“Carolyn’s Hairstyle Heaven is no match for your Cut ’N Dye,” Jennifer called from across the room. “If you accuse her of resorting to tricks to undermine your business, she’ll slap a lawsuit on you.”
Marla nodded at the other stylist. “You’re right. Carolyn wouldn’t hesitate to take advantage if I make a single misstep.”
“Listen up, girlfriend,” Nicole warned. “I see more trouble brewing on your face than in those summer storm clouds outside. Carolyn isn’t worth your time of day. Just call FPL and see what’s going on.”
Marla turned to the savvy businesswoman seated at her station. Babs Winrow was senior vice president of Tylex Industries and a regular customer. “I’m so sorry for the delay. I know you’re in a hurry to make a flight. Just give me a few minutes to see what’s wrong.”
Marla retrieved her cell phone from a skirt pocket and dialed the number for the local electric company. “Your power is still connected,” said a spokesperson for Florida Power and Light. “Have you checked the circuit breakers?”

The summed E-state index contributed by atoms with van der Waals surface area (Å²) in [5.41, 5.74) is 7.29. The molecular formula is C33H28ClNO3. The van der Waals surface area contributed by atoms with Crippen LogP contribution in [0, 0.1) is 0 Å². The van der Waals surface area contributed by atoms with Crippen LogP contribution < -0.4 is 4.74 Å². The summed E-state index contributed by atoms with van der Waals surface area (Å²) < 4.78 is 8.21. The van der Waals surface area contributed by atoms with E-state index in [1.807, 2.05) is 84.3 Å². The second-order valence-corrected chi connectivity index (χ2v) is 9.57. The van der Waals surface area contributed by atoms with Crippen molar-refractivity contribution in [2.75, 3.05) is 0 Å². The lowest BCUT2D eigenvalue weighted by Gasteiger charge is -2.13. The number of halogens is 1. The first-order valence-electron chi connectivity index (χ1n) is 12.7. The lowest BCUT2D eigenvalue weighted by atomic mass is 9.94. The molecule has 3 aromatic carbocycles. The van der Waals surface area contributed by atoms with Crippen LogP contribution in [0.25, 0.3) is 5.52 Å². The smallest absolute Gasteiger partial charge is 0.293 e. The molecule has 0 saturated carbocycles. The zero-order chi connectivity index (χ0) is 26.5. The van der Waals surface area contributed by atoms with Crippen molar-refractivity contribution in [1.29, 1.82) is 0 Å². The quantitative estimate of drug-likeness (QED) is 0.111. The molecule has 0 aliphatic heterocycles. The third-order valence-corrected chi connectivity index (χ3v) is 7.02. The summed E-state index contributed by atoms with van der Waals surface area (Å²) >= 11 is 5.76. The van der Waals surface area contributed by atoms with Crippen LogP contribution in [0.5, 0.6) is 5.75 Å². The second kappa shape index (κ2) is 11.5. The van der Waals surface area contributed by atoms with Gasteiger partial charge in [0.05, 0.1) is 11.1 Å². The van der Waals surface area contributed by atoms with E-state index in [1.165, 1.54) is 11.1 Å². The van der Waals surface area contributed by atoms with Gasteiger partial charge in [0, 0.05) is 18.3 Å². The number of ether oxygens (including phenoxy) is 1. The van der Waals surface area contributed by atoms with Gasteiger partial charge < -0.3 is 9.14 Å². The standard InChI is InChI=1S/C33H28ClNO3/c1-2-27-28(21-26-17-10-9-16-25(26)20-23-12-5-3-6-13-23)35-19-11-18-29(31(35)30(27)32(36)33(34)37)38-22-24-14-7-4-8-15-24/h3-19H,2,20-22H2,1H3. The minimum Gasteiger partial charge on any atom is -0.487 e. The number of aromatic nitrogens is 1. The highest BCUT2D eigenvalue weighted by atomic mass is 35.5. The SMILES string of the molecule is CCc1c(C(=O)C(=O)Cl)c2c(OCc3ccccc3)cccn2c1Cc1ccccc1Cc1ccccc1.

“No, I’ll do that next. You’re sure nobody ordered my electricity cut off or canceled my account in error?”
“Yes, ma’am. One other place you might look is the main connection. It might trip even if the circuits look okay. Also, see if your neighbors are having the same problem. If the outage continues, call us back, and we’ll send a service crew out there.”
“Thanks, I appreciate your help.” Marla hung up and tucked the phone back inside her pocket. The electrical box was located on a wall toward the rear.
After opening the panel, she studied the switches. From what she could tell, they were all turned on.